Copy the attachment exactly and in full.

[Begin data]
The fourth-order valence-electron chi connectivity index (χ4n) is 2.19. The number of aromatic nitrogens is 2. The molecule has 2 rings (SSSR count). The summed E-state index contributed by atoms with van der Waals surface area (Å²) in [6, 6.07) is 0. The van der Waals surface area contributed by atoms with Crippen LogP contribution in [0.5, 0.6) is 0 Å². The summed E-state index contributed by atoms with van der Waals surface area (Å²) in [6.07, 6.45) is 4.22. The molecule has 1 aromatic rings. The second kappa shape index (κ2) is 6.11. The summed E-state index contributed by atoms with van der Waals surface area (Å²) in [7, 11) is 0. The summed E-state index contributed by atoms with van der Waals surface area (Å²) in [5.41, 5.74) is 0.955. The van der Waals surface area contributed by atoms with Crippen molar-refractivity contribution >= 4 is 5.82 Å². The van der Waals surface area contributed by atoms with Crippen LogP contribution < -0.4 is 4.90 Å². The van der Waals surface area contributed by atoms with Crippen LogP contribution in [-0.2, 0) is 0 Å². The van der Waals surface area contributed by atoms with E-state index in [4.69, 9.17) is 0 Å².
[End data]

The fourth-order valence-electron chi connectivity index (χ4n) is 2.19. The number of aromatic nitrogens is 2. The molecule has 2 rings (SSSR count). The summed E-state index contributed by atoms with van der Waals surface area (Å²) in [6, 6.07) is 0. The van der Waals surface area contributed by atoms with Crippen LogP contribution in [0.5, 0.6) is 0 Å². The summed E-state index contributed by atoms with van der Waals surface area (Å²) in [6.07, 6.45) is 4.22. The molecule has 1 aromatic rings. The second kappa shape index (κ2) is 6.11. The summed E-state index contributed by atoms with van der Waals surface area (Å²) in [7, 11) is 0. The summed E-state index contributed by atoms with van der Waals surface area (Å²) in [5.41, 5.74) is 0.955. The van der Waals surface area contributed by atoms with Crippen molar-refractivity contribution >= 4 is 5.82 Å². The van der Waals surface area contributed by atoms with Crippen LogP contribution < -0.4 is 4.90 Å². The van der Waals surface area contributed by atoms with Crippen LogP contribution in [-0.2, 0) is 0 Å². The van der Waals surface area contributed by atoms with E-state index in [4.69, 9.17) is 0 Å².